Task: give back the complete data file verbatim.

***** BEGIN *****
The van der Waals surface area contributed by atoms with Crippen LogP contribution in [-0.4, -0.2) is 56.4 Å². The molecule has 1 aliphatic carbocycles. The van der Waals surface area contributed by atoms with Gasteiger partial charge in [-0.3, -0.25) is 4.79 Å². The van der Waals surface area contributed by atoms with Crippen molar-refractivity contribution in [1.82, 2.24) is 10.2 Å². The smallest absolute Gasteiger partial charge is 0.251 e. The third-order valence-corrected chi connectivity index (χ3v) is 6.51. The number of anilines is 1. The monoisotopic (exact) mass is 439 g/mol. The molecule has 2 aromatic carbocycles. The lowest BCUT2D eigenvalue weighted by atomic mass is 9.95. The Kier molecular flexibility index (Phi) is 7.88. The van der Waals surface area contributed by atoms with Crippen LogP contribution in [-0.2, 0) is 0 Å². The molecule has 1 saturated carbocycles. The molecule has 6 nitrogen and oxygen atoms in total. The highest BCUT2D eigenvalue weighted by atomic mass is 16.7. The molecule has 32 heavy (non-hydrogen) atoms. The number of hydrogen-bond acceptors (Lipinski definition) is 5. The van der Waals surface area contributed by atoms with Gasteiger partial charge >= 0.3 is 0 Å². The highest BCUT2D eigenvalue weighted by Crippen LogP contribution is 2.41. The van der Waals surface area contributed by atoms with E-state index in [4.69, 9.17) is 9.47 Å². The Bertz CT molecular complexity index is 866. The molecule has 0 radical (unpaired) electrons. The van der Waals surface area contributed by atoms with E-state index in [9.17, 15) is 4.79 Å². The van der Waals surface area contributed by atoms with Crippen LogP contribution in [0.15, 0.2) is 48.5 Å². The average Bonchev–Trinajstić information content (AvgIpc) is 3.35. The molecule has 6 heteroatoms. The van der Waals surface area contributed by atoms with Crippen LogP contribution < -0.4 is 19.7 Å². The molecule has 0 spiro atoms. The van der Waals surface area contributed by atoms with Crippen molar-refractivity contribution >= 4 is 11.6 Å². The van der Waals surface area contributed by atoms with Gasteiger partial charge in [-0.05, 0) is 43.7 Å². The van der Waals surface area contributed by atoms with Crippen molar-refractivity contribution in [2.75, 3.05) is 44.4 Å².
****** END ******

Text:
The van der Waals surface area contributed by atoms with Crippen LogP contribution in [-0.4, -0.2) is 56.4 Å². The molecule has 1 aliphatic carbocycles. The van der Waals surface area contributed by atoms with Gasteiger partial charge in [-0.3, -0.25) is 4.79 Å². The van der Waals surface area contributed by atoms with Crippen molar-refractivity contribution in [1.82, 2.24) is 10.2 Å². The smallest absolute Gasteiger partial charge is 0.251 e. The third-order valence-corrected chi connectivity index (χ3v) is 6.51. The number of anilines is 1. The monoisotopic (exact) mass is 439 g/mol. The molecule has 2 aromatic carbocycles. The lowest BCUT2D eigenvalue weighted by atomic mass is 9.95. The Kier molecular flexibility index (Phi) is 7.88. The van der Waals surface area contributed by atoms with Crippen LogP contribution in [-0.2, 0) is 0 Å². The molecule has 1 saturated carbocycles. The molecule has 6 nitrogen and oxygen atoms in total. The highest BCUT2D eigenvalue weighted by atomic mass is 16.7. The molecule has 32 heavy (non-hydrogen) atoms. The number of hydrogen-bond acceptors (Lipinski definition) is 5. The van der Waals surface area contributed by atoms with Gasteiger partial charge >= 0.3 is 0 Å². The highest BCUT2D eigenvalue weighted by Crippen LogP contribution is 2.41. The van der Waals surface area contributed by atoms with E-state index in [4.69, 9.17) is 9.47 Å². The Bertz CT molecular complexity index is 866. The molecule has 0 radical (unpaired) electrons. The van der Waals surface area contributed by atoms with E-state index in [9.17, 15) is 4.79 Å². The van der Waals surface area contributed by atoms with Crippen LogP contribution in [0.15, 0.2) is 48.5 Å². The average Bonchev–Trinajstić information content (AvgIpc) is 3.35. The molecule has 6 heteroatoms. The van der Waals surface area contributed by atoms with Crippen LogP contribution < -0.4 is 19.7 Å². The molecule has 0 spiro atoms. The van der Waals surface area contributed by atoms with Crippen molar-refractivity contribution >= 4 is 11.6 Å². The van der Waals surface area contributed by atoms with Gasteiger partial charge in [-0.05, 0) is 43.7 Å². The van der Waals surface area contributed by atoms with Crippen molar-refractivity contribution in [2.75, 3.05) is 44.4 Å².